China doubles down on baseless 'US origins' Covid conspiracy as Delta outbreak worsens

Published on August 6, 2021 1:23 AM

by Nectar Gan and Steve George, CNN

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Hong Kong As Beijing grapples with a worsening outbreak of the Delta variant, an outlandish conspiracy theory linking the origin of the coronavirus to the United States military has gained renewed traction in China.

The wholly unfounded theory, which claims the virus may have been leaked from a US Army lab, has been repeatedly promoted by Chinese officials and state media since March last year.

But over the past week, Beijing has doubled down on the conspiracy, mobilizing its diplomats and vast propaganda apparatus to call for a World Health Organization investigation into the US Army Medical Research Institute of Infectious Diseases at Fort Detrick, Maryland.

The campaign comes after Beijing rejected WHO's proposal for a second-phase probe into the origins of Covid-19 last month. The study would include audits of laboratories and markets in Wuhan, the original epicenter of the pandemic. That has drawn the ire of Beijing, with a top Chinese health official accusing WHO of "disregarding common sense and defying science."

WHO released an initial report from its Covid origins study in China in March, concluding the lab leak theory was "extremely unlikely." But a growing number of Western nations and scientists have questioned the thoroughness of the original report, accusing China of "withholding access to complete, original data and samples."

In late May, US President Joe Biden ordered American intelligence agencies to redouble efforts to look into how the coronavirus originated, including the possibility it emerged from a lab accident.

The intelligence community was required to report back to Biden in 90 days. Since then, no smoking gun has emerged to support the lab leak theory, and many scientists continue to believe the virus is more likely to have jumped naturally from animals to humans. For now, senior intelligence officials say they are genuinely split between the two theories.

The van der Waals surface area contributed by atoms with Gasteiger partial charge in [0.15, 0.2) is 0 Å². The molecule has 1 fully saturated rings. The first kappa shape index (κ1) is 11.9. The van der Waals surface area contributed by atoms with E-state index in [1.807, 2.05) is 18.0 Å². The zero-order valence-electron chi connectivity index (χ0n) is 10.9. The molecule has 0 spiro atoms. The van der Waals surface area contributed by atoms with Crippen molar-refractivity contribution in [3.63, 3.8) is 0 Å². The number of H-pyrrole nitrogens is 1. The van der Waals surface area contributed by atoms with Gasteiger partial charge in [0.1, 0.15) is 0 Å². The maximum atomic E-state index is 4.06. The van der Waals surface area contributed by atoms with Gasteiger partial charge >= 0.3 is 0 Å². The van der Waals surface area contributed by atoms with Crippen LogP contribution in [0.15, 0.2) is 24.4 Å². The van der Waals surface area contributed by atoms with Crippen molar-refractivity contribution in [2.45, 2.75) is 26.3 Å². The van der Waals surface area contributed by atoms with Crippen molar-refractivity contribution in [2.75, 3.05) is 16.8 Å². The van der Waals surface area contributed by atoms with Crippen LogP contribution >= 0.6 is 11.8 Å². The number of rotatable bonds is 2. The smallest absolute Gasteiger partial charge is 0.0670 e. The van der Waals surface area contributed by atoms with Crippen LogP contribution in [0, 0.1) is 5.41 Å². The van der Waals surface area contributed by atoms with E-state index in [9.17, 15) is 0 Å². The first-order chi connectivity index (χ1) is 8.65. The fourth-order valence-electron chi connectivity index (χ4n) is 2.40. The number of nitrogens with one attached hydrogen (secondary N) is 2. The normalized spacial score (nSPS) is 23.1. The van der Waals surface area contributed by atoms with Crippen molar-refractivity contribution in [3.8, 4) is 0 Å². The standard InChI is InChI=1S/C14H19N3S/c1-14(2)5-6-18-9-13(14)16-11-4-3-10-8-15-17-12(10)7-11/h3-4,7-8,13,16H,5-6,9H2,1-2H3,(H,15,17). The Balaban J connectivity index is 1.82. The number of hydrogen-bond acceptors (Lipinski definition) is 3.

Beijing has emphatically rejected the idea the coronavirus could have been leaked from a lab in Wuhan, alleging that Washington is attempting to politicize its origins. And yet at the same time, it is also aggressively pushing a counter-lab leak conspiracy theory without any scientific evidence. Last month, the state-run Global Times started a campaign calling for people to sign an open letter to WHO demanding an investigation into the Fort Detrick lab. The letter — which only requires a single click online to "sign" — has since gathered 25 million "signatures." At a news conference last week, Chinese Foreign Ministry spokesman Zhao Lijian called for WHO to investigate both the Fort Detrick lab and a laboratory at the University of North Carolina, helmed by leading US coronavirus expert Ralph Baric. Zhao also suggested American military athletes who attended the World Military Games in Wuhan in October 2019 could have brought the coronavirus into China — reiterating a baseless claim he made on Twitter in March 2020.

China's state broadcaster CCTV, meanwhile, aired a 30-minute report this week titled the "dark inside story of Fort Detrick." On Weibo, China's heavily censored version of Twitter, a hashtag related to the report was the top trending topic on Tuesday morning. It has since been viewed 420 million times.

On social media, some government and state media accounts promoted yet another groundless theory from an obscure Italian tabloid, which alleged the US military had spread the coronavirus to Italy through a blood donation program. "Damning evidence! The coronavirus entered Europe from Fort Detrick via a US army blood donation program," read the headline of a widely read story posted by the Communist Youth League, the youth branch of China's ruling Communist Party.

The concerted propaganda push has further fanned nationalist fury against the US. Some Chinese internet users have accused the US of being "shameless," while increasing numbers have taken to referring to Covid as the "US virus" — a dig at the term "China virus" repeatedly used by former US President Donald Trump, who lashed out at Beijing as his administration struggled to contain surging cases and deaths in America.